Alan Dershowitz has written a 45-page article dissecting the Goldstone report’s “evidentiary bias,” which he is submitting it as evidence to the Secretary General of the UN. It’s now up at Understanding the Goldstone Report:
Alan Dershowitz, THE CASE AGAINST THE GOLDSTONE REPORT: A STUDY IN EVIDENTIARY BIAS
THE CASE AGAINST THE GOLDSTONE REPORT: A STUDY IN EVIDENTIARY BIAS
BY ALAN DERSHOWITZ
The Goldstone Report, when read in full and in context, is much worse than most of its detractors (and supporters) believe. It is far more accusatory of Israel, far less balanced in its criticism of Hamas, far less honest in its evaluation of the evidence, far less responsible in drawing its conclusion, far more biased against Israeli than Palestinian witnesses, and far more willing to draw adverse inferences of intentionality from Israeli conduct and statements than from comparable Palestinian conduct and statements. It is worse than any report previously prepared by any other United Nations agency or human rights group. As Major General Avichai Mandelblit, the advocate general of the Israeli Defense Forces, aptly put it:
“I have read every report, from Human Rights Watch, Amnesty International, the Arab League. We ourselves set up investigations into 140 complaints. It is when you read these other reports and complaints that you realize how truly vicious the Goldstone report is. He made it look like we set out to go after the economic infrastructure and civilians, that it was intentional: It’s a vicious lie.”
The Goldstone report is, to any fair reader, a shoddy piece of work, unworthy of serious consideration by people of good will, committed to the truth.
Most of the criticism and praise of the report has been based on its highly publicized and controversial conclusions, rather than on its methodology, analysis and substantive findings. The one statement Richard Goldstone has made, with which I agree, is that many of the report’s most strident critics have probably not read the entire report. But it is also true, though I have not heard the report’s biased author say this, that many of the report’s most vocal defenders and advocates have also not read it.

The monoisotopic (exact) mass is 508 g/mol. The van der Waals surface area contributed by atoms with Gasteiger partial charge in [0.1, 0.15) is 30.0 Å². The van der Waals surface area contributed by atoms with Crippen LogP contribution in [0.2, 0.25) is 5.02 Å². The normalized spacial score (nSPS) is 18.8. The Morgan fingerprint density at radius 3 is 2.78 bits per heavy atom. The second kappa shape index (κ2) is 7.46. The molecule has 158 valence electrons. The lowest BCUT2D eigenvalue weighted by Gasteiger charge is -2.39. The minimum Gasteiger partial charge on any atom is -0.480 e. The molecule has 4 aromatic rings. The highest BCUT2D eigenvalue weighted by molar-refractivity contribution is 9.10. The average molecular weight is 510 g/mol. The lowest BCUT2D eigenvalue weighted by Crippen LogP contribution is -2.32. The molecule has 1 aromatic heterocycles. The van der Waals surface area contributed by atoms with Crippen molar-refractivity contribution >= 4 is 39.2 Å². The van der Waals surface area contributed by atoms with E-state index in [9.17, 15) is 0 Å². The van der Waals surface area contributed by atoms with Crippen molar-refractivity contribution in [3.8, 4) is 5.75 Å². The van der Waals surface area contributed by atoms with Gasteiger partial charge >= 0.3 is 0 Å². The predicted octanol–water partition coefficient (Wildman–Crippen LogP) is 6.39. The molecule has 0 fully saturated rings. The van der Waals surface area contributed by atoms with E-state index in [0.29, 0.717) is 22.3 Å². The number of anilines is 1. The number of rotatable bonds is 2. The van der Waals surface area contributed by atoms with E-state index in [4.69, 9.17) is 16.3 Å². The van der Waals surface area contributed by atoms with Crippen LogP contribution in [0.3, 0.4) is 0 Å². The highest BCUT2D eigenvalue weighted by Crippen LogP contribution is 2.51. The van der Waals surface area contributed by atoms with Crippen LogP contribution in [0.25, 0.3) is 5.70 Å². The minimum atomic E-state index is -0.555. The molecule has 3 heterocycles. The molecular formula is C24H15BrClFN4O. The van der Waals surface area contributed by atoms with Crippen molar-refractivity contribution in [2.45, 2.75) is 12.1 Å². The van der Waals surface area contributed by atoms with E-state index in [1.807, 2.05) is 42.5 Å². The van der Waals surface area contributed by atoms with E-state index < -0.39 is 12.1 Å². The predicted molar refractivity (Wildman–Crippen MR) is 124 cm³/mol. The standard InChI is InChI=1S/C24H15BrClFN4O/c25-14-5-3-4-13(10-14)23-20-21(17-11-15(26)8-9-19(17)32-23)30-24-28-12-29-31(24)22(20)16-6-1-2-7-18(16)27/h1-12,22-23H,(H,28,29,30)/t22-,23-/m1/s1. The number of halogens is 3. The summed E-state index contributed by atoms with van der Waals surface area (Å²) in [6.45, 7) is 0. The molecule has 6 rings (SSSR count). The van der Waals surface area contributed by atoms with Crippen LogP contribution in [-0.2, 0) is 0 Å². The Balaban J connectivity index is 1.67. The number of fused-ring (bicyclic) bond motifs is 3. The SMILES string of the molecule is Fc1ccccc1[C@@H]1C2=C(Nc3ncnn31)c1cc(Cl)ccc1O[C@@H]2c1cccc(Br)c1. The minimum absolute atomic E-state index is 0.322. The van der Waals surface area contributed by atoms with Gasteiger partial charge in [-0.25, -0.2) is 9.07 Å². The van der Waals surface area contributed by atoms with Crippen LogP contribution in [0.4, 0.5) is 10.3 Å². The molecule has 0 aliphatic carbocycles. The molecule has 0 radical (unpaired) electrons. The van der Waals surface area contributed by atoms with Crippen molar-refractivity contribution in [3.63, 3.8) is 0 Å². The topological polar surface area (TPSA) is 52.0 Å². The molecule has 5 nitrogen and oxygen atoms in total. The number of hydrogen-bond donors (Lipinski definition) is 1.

It is not surprising that so few of the report’s critics and supporters have actually made their way through its dense and repetitive texts. The version I originally read was 553 pages long plus appendices. There are 1223 footnotes, though many of its most critical statements are not well sourced. It is poorly written, obviously drafted by several different hands and without the benefit of a good overall editor. It is laden with internal inconsistencies, shoddy citations of authority, and overall poor craftsmanship. If a camel is a horse designed by a committee, this report lacks even the grace of a dromedary. Most of the commentary on the report, both pro and con, seems to be based on its somewhat sanitized summary and conclusion. Some of the worst mistakes are buried very deep in the report, many of the most serious ones toward the end.
Efforts are currently underway by supporters of the report to have governments, prosecutors, non-governmental organizations, religious groups and distinguished individuals sign on to the report, so as to give it the credibility it now lacks. No one should do so without reading the report in full—and without reading responsible criticisms (and defenses) of the report. I have read every word of the report and compared different sections. I have offered to debate Goldstone about its contents. He has refused, as he has generally refused to respond substantively to credible critics of the report. My offer to debate still stands. If he refuses, as I expect he will, let him at least respond to the serious legal, factual and moral criticisms contained in this study and others. As the head of the mission and the report’s most visible public defender, Goldstone has a public obligation to respond to responsible criticism, which to date, he has not done.
In the coming week, the Secretary-General of the United Nations will present a compilation of responses to the Goldstone Report. I am submitting this analysis for inclusion.